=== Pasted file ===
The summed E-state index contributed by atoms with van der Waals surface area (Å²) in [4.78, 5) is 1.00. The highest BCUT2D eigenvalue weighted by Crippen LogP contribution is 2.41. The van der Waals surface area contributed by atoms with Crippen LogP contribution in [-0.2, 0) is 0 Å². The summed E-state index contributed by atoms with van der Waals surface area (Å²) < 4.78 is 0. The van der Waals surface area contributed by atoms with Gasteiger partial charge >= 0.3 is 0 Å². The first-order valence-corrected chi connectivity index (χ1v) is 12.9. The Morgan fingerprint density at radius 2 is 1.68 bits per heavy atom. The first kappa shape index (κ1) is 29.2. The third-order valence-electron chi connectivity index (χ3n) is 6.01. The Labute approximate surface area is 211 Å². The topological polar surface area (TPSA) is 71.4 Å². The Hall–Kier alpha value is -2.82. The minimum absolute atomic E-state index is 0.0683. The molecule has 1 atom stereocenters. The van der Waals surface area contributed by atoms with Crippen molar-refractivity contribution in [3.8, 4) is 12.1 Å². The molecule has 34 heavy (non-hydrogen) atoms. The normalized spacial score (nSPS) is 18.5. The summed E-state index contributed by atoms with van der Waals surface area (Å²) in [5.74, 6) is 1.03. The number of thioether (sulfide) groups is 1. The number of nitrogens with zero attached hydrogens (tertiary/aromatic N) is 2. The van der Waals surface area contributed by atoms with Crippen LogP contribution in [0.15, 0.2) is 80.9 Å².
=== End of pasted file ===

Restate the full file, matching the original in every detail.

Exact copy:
The summed E-state index contributed by atoms with van der Waals surface area (Å²) in [4.78, 5) is 1.00. The highest BCUT2D eigenvalue weighted by Crippen LogP contribution is 2.41. The van der Waals surface area contributed by atoms with Crippen LogP contribution in [-0.2, 0) is 0 Å². The summed E-state index contributed by atoms with van der Waals surface area (Å²) < 4.78 is 0. The van der Waals surface area contributed by atoms with Gasteiger partial charge >= 0.3 is 0 Å². The first-order valence-corrected chi connectivity index (χ1v) is 12.9. The Morgan fingerprint density at radius 2 is 1.68 bits per heavy atom. The first kappa shape index (κ1) is 29.2. The third-order valence-electron chi connectivity index (χ3n) is 6.01. The Labute approximate surface area is 211 Å². The topological polar surface area (TPSA) is 71.4 Å². The Hall–Kier alpha value is -2.82. The minimum absolute atomic E-state index is 0.0683. The molecule has 1 atom stereocenters. The van der Waals surface area contributed by atoms with Crippen molar-refractivity contribution in [3.8, 4) is 12.1 Å². The molecule has 34 heavy (non-hydrogen) atoms. The normalized spacial score (nSPS) is 18.5. The summed E-state index contributed by atoms with van der Waals surface area (Å²) in [5.74, 6) is 1.03. The number of thioether (sulfide) groups is 1. The number of nitrogens with zero attached hydrogens (tertiary/aromatic N) is 2. The van der Waals surface area contributed by atoms with Crippen LogP contribution in [0.15, 0.2) is 80.9 Å².